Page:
US 1475659 A
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Description (OCR text may contain errors)
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Patented Non. 27, i923.
`application alec necember 4,1922.
To all rollio/m, t may conce/m.'
Be it known that l, li1 enormer; E. ifrnoH- MEL-tn, a citizen of the United States, residing at Ashland, in the county of Schuyt kill and State of Pennsylvania, have invented certain new and useful improvements in Urnamental Hand-Woven Fabrics and Methods of Making the Same, of which the following is a specification7 reference being had to the accompanying drawings.
This invention relates to fabrics and methods of making the same, and particularly to the method of making' a fabric, which method is particularly adapted for use in making sweaters, scarfs, afghans and the like. y
@ne of the objects of this invention is to provide a method whereby an article may be made very quickly and simply by relatively unskilled persons and yet very brilliant and attractive eects may be secured. Furthermore, the method includes the use of a base or foundation fabric which has itself an ornamental designV and which foundation fabric becomes an inevitable part of the color scheme and design of the completed article.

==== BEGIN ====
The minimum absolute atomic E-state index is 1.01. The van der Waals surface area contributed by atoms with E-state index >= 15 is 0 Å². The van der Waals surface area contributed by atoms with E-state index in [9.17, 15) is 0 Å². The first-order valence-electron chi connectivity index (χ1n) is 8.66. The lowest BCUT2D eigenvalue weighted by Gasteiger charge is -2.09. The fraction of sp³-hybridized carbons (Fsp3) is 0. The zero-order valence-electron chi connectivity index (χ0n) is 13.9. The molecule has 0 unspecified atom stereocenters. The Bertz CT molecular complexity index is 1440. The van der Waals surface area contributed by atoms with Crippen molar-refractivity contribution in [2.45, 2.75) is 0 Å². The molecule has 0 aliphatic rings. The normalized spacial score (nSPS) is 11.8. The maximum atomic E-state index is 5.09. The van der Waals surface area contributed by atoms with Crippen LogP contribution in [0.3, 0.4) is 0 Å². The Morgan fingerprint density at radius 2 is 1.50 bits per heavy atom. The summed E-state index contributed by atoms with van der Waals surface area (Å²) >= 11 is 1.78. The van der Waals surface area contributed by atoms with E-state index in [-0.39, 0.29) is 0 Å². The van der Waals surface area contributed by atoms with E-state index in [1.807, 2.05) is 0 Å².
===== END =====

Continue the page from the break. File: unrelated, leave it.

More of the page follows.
A further object of the invention is to construct the woven fabric on a base or foundation of another woven fabric, this base or foundation fabric being' so formedas not only to form an Ornamental and integral part of the completed fabric but so formed as to permit of very wide variations in treatment `being used and permitting of very decorative effects being secured by very simple means.
@ther objects will appear in the course of the following description.
- My invention isfillustrated in the accompanying drawings, wherein Figure l illustrates a fragment of the base or foundation fabric;
Figure 2 is a face view showing diagrammatically the manner in which colored wools are woven in and outby hand through the meshes of the base Or foundation fabric;
Figure 3 is a fragmentary view of a portion of a scarf or like article which has been woven in accordance with my invention;
Figure l is a face view of the blank or i foundation fabric used in making a sweater or like article; l
Referring particularly to Figure l, it will be seen that the foundation'fabric l() consists of net so woven as to provide a MAKlNG Slliil.
Serial No. 04,776.
series of open knots ll spaced other` the knots being connected by strands l2 so that the knots ll are located at the four'corners of an approximately ysquare opening 13. The knots ll are so formed as to leave a central Opening let in each knot. ln constructing any article as, for instance, a scarf, sweater or the like, a piece of the foundation fabric l() is taken of suf* iicient length and breadth to form the complete article,v and woolen yarn of sufficient weight and designated l5 is woven back and forth over and under the connecting strands 'l2 and through the openings i3 from one edge of the blank of foundation fabric to the other until the. entire fabric to any desired degree has been filled with the yarn This yarn is relatively heavy so that'the strands of yarn will practically fill up the openings 13 and will partly overlie the knots ll. Y v